Mention great composers to lovers of classical music and it probably won’t be long until Bach’s name crops up.
The Baroque master’s works are revered by many more than 250 years after he wrote them.
Related: Beauty of first great works
In the 1700s, Bach worked through a period of great musical change, when old instrumental forms based on dance suits were giving way to the new structures such as the sonata. Bach proved he could master both.
And there’s the incredible spiritual depth of the church organist who lived for his faith. Generations of all beliefs have been struck by the solemnity, thoughtfulness and joy of this music as well as the acute psychological observations.
Here’s five great places to start with his works:
The St Matthew Passion: Gripping three-hour telling of the Christian story which is more dramatic and complex than any opera of the period. It also contains some sumptuous music.
The Cello Suites: These six pieces written for unaccompanied cello are a huge challenge for players of that instrument and perfectly blend calm meditation with deep interweaving networks of sound.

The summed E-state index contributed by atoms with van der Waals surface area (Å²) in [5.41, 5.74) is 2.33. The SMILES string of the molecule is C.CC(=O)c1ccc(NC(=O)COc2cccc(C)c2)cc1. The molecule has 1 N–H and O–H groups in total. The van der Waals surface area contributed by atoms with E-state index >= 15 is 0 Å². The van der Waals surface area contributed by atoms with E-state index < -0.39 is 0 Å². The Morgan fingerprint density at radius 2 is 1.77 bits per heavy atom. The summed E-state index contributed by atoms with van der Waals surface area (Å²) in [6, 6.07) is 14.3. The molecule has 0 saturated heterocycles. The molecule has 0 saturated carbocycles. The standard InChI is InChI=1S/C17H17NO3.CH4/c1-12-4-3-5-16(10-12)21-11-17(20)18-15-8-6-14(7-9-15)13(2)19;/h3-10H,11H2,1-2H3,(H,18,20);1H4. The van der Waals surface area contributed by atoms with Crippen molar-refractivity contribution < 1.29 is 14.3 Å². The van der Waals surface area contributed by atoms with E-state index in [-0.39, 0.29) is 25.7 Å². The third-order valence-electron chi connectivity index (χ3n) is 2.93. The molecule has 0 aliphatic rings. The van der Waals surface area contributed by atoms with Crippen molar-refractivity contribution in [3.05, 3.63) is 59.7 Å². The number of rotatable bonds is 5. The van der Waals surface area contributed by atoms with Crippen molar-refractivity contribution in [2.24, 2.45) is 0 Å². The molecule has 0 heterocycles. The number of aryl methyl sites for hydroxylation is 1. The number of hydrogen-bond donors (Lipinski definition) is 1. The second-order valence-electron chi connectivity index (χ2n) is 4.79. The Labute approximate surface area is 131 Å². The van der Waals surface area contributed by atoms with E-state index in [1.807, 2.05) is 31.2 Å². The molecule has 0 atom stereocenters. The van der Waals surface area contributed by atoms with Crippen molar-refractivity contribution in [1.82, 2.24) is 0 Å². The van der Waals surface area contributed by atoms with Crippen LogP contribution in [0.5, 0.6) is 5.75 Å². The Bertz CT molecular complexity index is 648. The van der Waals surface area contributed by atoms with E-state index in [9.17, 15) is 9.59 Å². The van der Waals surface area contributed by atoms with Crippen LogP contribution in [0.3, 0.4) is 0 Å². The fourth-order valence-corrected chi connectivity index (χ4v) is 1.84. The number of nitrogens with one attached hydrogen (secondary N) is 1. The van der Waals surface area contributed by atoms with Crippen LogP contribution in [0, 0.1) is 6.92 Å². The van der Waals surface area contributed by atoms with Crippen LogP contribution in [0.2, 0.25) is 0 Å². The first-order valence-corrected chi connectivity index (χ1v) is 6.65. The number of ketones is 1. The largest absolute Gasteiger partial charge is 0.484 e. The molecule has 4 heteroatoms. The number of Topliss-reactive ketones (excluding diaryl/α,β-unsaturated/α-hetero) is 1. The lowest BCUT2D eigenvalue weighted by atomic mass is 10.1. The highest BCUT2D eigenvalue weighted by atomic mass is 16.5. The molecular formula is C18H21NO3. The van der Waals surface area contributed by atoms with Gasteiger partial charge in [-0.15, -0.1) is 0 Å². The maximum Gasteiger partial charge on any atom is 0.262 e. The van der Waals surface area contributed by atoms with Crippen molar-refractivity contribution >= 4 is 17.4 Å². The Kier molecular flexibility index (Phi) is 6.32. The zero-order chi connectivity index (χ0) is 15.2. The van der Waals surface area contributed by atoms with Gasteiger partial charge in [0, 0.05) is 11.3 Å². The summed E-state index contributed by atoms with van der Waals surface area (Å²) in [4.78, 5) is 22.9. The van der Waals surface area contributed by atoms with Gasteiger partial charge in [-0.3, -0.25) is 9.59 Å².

Brandenburg Concerto No.5: One of his most thrilling works for an ensemble group, notable especially for the enormous and brilliant harpsichord solo in the first movement.
Orchestral Suite No.2: This piece ends with one of his best-known and most electrifying moments, the flute-led high-octane dance known as the Badinerie.
The Well-Tempered Clavier: Bach had an obsession with intricate formal structure and this set of 24 preludes and 24 fugues, one for each musical key, is a top example. A fugue, incidentally, involves themes being woven together in formal patterns. An odyssey for keyboard.